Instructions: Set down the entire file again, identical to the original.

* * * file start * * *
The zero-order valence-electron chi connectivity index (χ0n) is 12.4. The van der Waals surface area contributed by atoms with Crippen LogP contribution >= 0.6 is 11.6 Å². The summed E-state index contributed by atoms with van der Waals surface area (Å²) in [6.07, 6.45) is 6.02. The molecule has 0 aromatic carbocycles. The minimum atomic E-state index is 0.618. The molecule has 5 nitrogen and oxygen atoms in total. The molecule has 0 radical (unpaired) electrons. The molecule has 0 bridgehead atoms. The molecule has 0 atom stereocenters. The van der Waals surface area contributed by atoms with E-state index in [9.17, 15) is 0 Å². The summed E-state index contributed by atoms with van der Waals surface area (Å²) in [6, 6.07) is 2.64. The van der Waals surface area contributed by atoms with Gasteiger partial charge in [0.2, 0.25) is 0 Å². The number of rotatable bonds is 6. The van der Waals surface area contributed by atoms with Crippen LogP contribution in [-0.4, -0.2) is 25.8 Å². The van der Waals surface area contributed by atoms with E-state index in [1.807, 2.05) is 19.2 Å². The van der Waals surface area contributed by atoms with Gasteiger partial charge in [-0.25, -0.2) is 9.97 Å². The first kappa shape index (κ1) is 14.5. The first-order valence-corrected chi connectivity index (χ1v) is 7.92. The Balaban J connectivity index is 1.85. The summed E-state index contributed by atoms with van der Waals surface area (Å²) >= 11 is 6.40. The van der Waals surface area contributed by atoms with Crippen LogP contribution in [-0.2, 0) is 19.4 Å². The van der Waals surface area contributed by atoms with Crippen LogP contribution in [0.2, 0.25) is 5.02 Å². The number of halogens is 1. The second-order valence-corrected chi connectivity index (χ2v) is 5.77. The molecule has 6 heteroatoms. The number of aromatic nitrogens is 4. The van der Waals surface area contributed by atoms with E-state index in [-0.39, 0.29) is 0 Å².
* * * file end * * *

The zero-order valence-electron chi connectivity index (χ0n) is 12.4. The van der Waals surface area contributed by atoms with Crippen LogP contribution >= 0.6 is 11.6 Å². The summed E-state index contributed by atoms with van der Waals surface area (Å²) in [6.07, 6.45) is 6.02. The molecule has 0 aromatic carbocycles. The minimum atomic E-state index is 0.618. The molecule has 5 nitrogen and oxygen atoms in total. The molecule has 0 radical (unpaired) electrons. The molecule has 0 bridgehead atoms. The molecule has 0 atom stereocenters. The van der Waals surface area contributed by atoms with E-state index in [9.17, 15) is 0 Å². The summed E-state index contributed by atoms with van der Waals surface area (Å²) in [6, 6.07) is 2.64. The van der Waals surface area contributed by atoms with Gasteiger partial charge in [0.2, 0.25) is 0 Å². The number of rotatable bonds is 6. The van der Waals surface area contributed by atoms with Crippen LogP contribution in [-0.4, -0.2) is 25.8 Å². The van der Waals surface area contributed by atoms with E-state index in [1.807, 2.05) is 19.2 Å². The van der Waals surface area contributed by atoms with Gasteiger partial charge in [-0.25, -0.2) is 9.97 Å². The first kappa shape index (κ1) is 14.5. The first-order valence-corrected chi connectivity index (χ1v) is 7.92. The Balaban J connectivity index is 1.85. The summed E-state index contributed by atoms with van der Waals surface area (Å²) >= 11 is 6.40. The van der Waals surface area contributed by atoms with Crippen LogP contribution in [-0.2, 0) is 19.4 Å². The van der Waals surface area contributed by atoms with Crippen LogP contribution in [0.2, 0.25) is 5.02 Å². The number of halogens is 1. The second-order valence-corrected chi connectivity index (χ2v) is 5.77. The molecule has 6 heteroatoms. The number of aromatic nitrogens is 4. The van der Waals surface area contributed by atoms with E-state index in [-0.39, 0.29) is 0 Å².